When one is not travelling and nor doing activity camps during kids half-term, the question of how to best entertain them becomes quite pressing. Watching TV and letting them get even further acquainted with their iPads, Nintendos etc. is all very well and we let them getaway with it, when we have to do more pressing things, like cook lunch or dinner, but I believe in inspiring their minds, as well as my own, in order to keep up with them. On this occasion my penguins and I went to Science Museum to see its new exhibition called ‘Robots‘ and followed it with a visit to Southbank to see ‘Adventures in Moominland‘.
‘Robots: the 500-year quest to make machines human’ at the Science Museum until September 3, 2017
The exhibition aims to tell a story of how mechanical humans came to exist and the roles that they play in our, human lives. Set in five different times and places, the exhibition traces our obsession with re-creating ourselves as machines and I have to say, watching a robot baby, used as ‘body doubles’ on movie sets, was quite disconcerting for me, while kids were completely fascinated.
You get to see robots through the eyes of those who commission and create them, with particular focus on imagination, dreaming and building. From clockwork and questioning whether one exists inside of us, to the effect UK’s industrial revolution – walking from room to room, alongside the children, you get to ponder a long journey of our evolution along the way.
It’s not just the engineers that bring robots to life, it’s the imagination of writers, animators, film-makers and consumers that make things happen and technological advances make what’s was impossible to achieve yesterday become reality tomorrow or in the near future.
Staff offer insightful guide tours and bring along pet robots for kids to discover, while older kids, as well as adults, enjoy interacting with social robots. One of them was featured in the news report only a few days ago, helping children with autism recognise and express emotions. In Japan, with its fast ageing population, robots are taking place of carers, as Japanese protection policies prevent a large number of overseas nurses from working in the country, even though there aren’t Japanese nursing staff to address their nations needs.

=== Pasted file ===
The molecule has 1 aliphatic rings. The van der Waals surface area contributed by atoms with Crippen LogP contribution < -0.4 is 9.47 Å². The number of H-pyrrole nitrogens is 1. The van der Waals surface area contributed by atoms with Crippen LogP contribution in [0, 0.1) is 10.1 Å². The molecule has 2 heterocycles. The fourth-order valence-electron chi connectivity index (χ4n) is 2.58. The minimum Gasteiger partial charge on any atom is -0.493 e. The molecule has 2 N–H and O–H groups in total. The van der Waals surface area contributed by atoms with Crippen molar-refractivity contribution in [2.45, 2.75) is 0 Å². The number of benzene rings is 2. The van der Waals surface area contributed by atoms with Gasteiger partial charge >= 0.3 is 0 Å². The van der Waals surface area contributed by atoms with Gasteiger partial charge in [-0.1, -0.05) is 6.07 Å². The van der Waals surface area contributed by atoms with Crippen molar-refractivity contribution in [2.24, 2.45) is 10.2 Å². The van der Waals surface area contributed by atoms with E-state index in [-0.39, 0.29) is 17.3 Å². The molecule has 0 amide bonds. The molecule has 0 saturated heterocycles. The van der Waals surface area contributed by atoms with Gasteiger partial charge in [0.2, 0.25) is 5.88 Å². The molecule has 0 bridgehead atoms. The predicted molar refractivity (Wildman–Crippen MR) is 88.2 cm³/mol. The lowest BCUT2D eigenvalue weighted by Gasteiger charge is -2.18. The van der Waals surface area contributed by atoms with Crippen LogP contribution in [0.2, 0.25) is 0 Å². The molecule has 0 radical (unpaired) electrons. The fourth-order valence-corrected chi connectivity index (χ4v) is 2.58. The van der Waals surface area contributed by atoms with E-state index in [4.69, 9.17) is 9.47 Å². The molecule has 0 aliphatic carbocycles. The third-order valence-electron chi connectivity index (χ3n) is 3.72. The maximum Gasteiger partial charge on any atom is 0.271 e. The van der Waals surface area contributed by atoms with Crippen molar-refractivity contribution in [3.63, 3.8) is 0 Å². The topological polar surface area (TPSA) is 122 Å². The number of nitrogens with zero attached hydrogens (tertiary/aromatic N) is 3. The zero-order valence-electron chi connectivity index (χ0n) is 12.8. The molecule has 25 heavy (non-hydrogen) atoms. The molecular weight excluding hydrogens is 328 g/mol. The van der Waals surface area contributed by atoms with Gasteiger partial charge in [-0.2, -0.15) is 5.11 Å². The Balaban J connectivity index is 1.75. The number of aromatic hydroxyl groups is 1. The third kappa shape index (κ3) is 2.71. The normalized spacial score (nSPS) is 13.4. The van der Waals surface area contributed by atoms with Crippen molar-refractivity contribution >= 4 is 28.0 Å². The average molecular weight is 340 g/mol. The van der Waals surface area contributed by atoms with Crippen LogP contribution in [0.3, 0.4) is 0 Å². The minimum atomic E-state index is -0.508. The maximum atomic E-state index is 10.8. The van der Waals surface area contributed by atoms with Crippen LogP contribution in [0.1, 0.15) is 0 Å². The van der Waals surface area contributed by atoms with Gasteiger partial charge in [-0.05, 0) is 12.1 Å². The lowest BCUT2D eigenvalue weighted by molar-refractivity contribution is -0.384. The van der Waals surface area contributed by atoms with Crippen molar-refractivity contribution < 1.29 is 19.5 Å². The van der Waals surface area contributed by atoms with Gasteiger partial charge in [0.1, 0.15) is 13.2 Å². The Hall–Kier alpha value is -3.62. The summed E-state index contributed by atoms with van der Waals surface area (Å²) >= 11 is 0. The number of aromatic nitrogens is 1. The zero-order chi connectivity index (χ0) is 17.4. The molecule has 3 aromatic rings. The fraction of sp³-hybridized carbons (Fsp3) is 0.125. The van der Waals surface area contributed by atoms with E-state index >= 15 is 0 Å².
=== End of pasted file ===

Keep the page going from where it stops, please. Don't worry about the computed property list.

While elder kids really enjoy this exhibition, younger kids might get a little nervous and would want you to hold their hand. ‘Robots’ offer a fascinating insight into our existing world, as well as the future of things to come, so definitely worth a visit!
For more information please click here
Adventure in Moominland at Southbank Centre, until April, 23, 2017
If you and your children are familiar with the wonderfully quaint Moomin family, then this exhibition will take you on to a surprising journey into the background of Moominland.
We were met by the charming staff (the tours start every fifteen minutes) and shown a secret doorway, behind which we could deposit out coats and then given some brief insights into what awaited us behind another secret door. Our group included children of various ages, accompanied by parents (be aware that some little children might not appreciate the guided tour, as I think it is geared towards kids upward of four or five, but that is my personal opinion, having visited the exhibition), as well as a young couple in the first troves of love.
Our guide was called Kate and she was absolutely wonderful. As we journeyed from forests to caves, from camping tent to the seashore, Kate told us fascinating stories about Tove Jansson, Finnish author of the Moomin and how they came into existence in the first place. Peppering the tour with dollops of humour and engaging warmly with the kids, thanks to Kate we got to discover the landscape of Tove’s imagination through personal drawings and images.
I was somewhat surprised to learn that Tove was gay and some of the information that formed part of the tour was a bit questionable by me as parent, considering the young age of some of the children who come to see it. While I appreciate that the world is changing and many things that weren’t widely discussed or accepted when I was young, are discussed now, I still think that some of the information isn’t really suitable for younger children. Having said that, in our group none of the children were perturbed or surprised and I couldn’t gather impressions from other parents facial expressions. Never-the-less, we had a wonderful experience in the land of Moominvalley, walking through sandy riverbanks and leafy forests, accompanied visibly and invisibly by Moominpappa, Moominmamma, Moomintroll and his loyal friends and when the tour was over, we came out with beaming smiles on our faces. Highly recomended!
P.s. You are not allowed to take photos as your tour the exhibition, hence lack of images alongside the post.
For more information about ‘Adventures in Moominland’, Spirit level at Royal Festivall hall, please click here